Avoid a holiday spending hangover

By Admin Wednesday December 05 2012 in Business
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᾿Tis the season for indulgence, whether it’s overeating, drinking too much at holiday parties, or spending too much on gifts and decorations. Some actions you’ll regret the next morning, but with overspending you may not feel the hangover effect until the bills come due in January.

 

Here are a few tips for managing holiday expenses to avoid a holiday spending hangover:

 

Budgeting: Before spending a dime on holiday expenses, calculate how much you can afford relative to your overall budget. Many financial planners recommend spending no more than 1.5 per cent of your annual income on holiday expenses.

 

Consider:

 

• Can you pay off all holiday-related bills within a couple of months?

 

• Do you already struggle to pay your monthly bills?

 

• Would you need to dip into your emergency funds or suspend retirement savings in order to buy gifts for others?

 

Scale back: Examine how much you’ve spent in past years and look for areas to trim. Be sure to factor in: gifts for family, friends and co-workers; decorations; new clothes/accessories; gift wrap and cards; special meals; year-end gratuities and travel-related expenses.

 

A few tips:

 

• Review old credit card and bank statements to jog your memory.

 

• Arrange gift lotteries with family, friends and co-workers so you each buy fewer, nicer gifts.

 

• Suggest pooling resources to make a sizeable group charitable contribution rather than individual gifts to each other.

 

Get organized: Once you’ve determined your overall holiday budget, make a list or spread sheet with columns for:

 

• Everyone you need to shop for – relatives, friends, co-workers, service providers, etc.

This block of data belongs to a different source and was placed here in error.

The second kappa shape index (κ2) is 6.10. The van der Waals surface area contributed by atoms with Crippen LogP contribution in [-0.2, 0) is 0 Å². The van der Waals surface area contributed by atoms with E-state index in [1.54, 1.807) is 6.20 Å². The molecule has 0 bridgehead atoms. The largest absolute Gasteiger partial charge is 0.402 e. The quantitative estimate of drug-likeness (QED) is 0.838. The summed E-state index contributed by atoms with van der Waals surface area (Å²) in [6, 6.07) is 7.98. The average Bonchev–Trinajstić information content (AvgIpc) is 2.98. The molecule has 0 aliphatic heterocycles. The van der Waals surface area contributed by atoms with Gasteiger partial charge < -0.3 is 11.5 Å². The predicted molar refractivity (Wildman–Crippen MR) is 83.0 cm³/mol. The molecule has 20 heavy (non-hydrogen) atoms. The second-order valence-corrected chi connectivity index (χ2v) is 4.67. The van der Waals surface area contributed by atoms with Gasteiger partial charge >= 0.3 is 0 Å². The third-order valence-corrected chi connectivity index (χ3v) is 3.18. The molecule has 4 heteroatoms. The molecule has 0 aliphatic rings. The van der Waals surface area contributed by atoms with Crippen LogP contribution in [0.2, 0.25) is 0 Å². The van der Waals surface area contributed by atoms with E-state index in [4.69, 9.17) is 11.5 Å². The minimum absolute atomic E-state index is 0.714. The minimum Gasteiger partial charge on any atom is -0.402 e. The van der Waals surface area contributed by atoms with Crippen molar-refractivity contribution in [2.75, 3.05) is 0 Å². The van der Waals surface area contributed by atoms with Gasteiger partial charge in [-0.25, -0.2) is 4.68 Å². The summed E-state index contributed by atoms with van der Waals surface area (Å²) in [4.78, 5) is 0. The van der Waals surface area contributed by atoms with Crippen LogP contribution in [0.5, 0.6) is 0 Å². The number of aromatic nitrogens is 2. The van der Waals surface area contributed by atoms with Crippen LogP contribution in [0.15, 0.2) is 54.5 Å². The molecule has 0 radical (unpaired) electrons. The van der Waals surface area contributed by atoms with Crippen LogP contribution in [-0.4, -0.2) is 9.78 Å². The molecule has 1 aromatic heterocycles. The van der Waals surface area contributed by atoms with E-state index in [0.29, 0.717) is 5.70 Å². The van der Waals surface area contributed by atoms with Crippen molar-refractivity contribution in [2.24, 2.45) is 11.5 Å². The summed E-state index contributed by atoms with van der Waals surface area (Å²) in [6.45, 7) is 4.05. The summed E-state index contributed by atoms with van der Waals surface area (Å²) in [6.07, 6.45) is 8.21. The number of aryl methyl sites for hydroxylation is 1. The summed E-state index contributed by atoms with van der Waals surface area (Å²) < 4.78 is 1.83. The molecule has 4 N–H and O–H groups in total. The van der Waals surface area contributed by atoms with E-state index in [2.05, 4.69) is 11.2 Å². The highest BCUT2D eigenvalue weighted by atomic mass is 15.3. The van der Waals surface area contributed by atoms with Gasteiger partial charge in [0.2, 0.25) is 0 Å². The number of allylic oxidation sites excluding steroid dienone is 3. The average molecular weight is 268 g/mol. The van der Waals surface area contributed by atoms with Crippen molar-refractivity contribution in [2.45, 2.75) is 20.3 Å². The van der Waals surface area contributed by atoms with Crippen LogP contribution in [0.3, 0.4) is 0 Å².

• Spending limits and gift alternatives for each person.

 

• How much you actually spend on each gift. Overspending on one present means trimming somewhere else.

 

• What you gave each person to avoid giving them the same thing next year.

 

• What each person gave you. That way, you won’t accidentally “re-gift” something to the same person.

 

• Other expenses (decorations, wrapping paper, cards, etc.).

 

A few additional tips:

 

• Note return policies for stores and online shopping sites. Watch for deadlines, exclusions for sale or clearance items and restocking charges.

 

• Retain receipts. Many retailers will refund the price difference if an item goes on sale within a few weeks after purchase.

 

• Check whether your credit card agreement provides free product warranty extensions and/or price protection (i.e. will reimburse the difference if you find an identical item for less).

 

• While handmade gifts are unique and can be greatly appreciated, don’t overlook the cost of supplies and the value of your time. You may be spending more money and effort than necessary.

 

For more tips on holiday spending and budgeting, visit Practical Money Skills Canada, (www.practicalmoneyskills.ca), a free personal financial management program run by Visa Canada that offers savings and budgeting tools, including a holiday spending calculator, to help you better manage your finances during the holiday season.

 

Melissa Cassar is Head of Corporate and Public Affairs for Visa Canada.

 

by MELISSA CASSAR

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